Why succession poses tough challenge for both Koreas
The risks facing Kim Jong-un, third son and anointed heir of North Korean leader Kim Jong-il, who died of an apparent heart attack on Saturday, appear sterner today than those faced by his father when he took power in 1994.
"The dangers are much bigger for Kim Jong-un than they were for Kim Jong-il," said Kim Tae-woo of Seoul's Korean Institute for Defence Analysis. "North Korea's economic situation is worse now, and he is too young to have a powerbase or policy experience."
The surprise death of the senior Kim, 69, has massively accelerated a succession process inside the hard-line state: Kim's son, barely known and largely untried, has been dubbed by state media "the great successor to the revolutionary cause".
He is only 27 or 28 years old, and lacks any apparent revolutionary credentials beyond a physical resemblance to his grandfather, the revered national founder Kim Il-sung. He was only revealed to the public in September 2010 (though is believed to have been chosen as successor in late 2008).
By comparison, Kim Jong-il was 52 when he took power and had been groomed for succession since 1980. He also became chairman of the powerful National Defence Commission (from which he took his official title as leader) in 1993.
While Kim inherited a poor country, it was not impoverished. By the time famines began devastating North Korea in the late 1990s, he was firmly entrenched in Pyongyang, having been declared party head in 1997, and also had an international treaty in place on his nuclear programmes (the now-defunct "Agreed Framework" of 1994).
The young Kim, on the other hand, inherits a land with a per capita GDP of US$1,200, in which a quarter of the people, according to the UN, suffer food shortages, and which faces sanctions and international pariah status over Pyongyang's ongoing atomic arms programmes.
Yet 2012 is the year Pyongyang has told its citizens North Korea will be "a strong and prosperous country".
Next year, when Kim Jong-un might hope to be solidifying his powerbase, there will be leadership transitions in China, Russia, South Korea and the United States, adding diplomatic uncertainties to his problem list. And while Kim Jong-il was engaged by the Clinton White House, Kim Jong-un faces a cynical Obama administration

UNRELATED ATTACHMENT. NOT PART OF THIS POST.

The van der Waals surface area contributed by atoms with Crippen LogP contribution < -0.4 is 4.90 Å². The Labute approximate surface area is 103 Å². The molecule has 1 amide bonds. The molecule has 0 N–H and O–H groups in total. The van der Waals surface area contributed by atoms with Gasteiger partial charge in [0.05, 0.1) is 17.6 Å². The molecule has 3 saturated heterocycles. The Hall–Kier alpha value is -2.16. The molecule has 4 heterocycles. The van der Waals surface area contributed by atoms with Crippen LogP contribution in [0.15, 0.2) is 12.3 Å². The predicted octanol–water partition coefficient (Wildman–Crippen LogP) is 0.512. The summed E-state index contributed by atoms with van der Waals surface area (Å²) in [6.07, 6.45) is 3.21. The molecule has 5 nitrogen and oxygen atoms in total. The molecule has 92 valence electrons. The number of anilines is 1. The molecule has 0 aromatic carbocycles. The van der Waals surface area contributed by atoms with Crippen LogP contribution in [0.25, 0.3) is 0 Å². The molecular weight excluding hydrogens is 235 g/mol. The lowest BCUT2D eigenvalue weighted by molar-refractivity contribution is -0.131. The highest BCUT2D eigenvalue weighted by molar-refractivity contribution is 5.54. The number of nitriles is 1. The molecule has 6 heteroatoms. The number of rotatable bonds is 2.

Moreover, questions hang over his official position. Kim Jong-un is a member of the Politbureau's Standing Committee, but not of the National Defence Commission (though his father-in-law and presumed "regent", Jang Song-thaek, is).
There is also a question of elite loyalty. His elder half-brother, Macau resident Kim Jong-nam, has stated publicly he does not favour Kim Jong-un's succession. There is reported tension between party and military, and even his father took three years to fully establish power; he appears to have bought off the army with his "Songeun" ("Military First") policy.
This raft of problems leaves Kim with limited wriggle room.
"Kim Jong-un has essentially been handed the same poison chalice his father was," said Michael Breen, a biographer of Kim Jong-il. "There is no way out for this country but more of the same; if they acknowledge past wrongs, the chances of the regime and the state collapsing are high."
For South Korea, the pros of a best-possible case scenario - regime stabilisation, followed perhaps by a China-style economic liberalisation and return to nuclear talks - are massively outweighed by the cons of a worst-possible-case scenario - instability, factional infighting, a military coup, refugee flows, possible civil war, nuclear weapons at large and Beijing and Washington in disagreement or even conflict.
This combination of circumstances explains South Korea's shock at the death of a man who was viewed as an odious dictator: At least he was a known quantity. The country is jumpy, especially given the stock market's 3.4% plunge on the day Kim Jong-il's death became known.
While the market customarily shrugs off missile launches, nuclear tests and military attacks, there is concern that ongoing uncertainty will trigger longer-term volatilities.
However, lacking diplomatic relations or even high-level communication channels with North Korea, there is little Seoul can do but - to quote two terms in frequent use at present - "wait and see" while "monitoring events carefully".
It is certainly treading warily. Seoul's hawkish defence minister, Kim Kwan-jin, said he was reconsidering plans proposed by Christian factions inside South Korea's military to light up provocative Christmas trees along the border.
A pressing issue is now arising. After North Korean naval and military attacks which killed 50 South Koreans in 2010, Seoul halted high-level contact with Pyongyang, demanding an apology before their resumption. The question now is whether Seoul should send condolences to Kim's state funeral on the 28th - a major issue for face-conscious North Korea.
When Seoul called Kim Il-sung a war criminal after his 1994 death, a promising inter-Korean summit was snuffed and relations poisoned for years. The government, under opposition urging, says it is considering issuing condolences.
However, there are some pluses on the international front.
South Korean President Lee Myung-bak and US President Barack Obama spoke within hours of the death announcement, and appear to be in lock-step.
Beijing and Seoul, often at loggerheads over North Korea policy, currently share the same ambition: To maintain stability on their respective northeastern and northern borders.
Andrew Salmon is the Seoul-based author of the Korean War histories To The Last Round: The Epic British Stand on the Imjin River, Korea, 1951, and Scorched Earth, Black Snow: The Commonwealth Vs Communism, Korea, 1950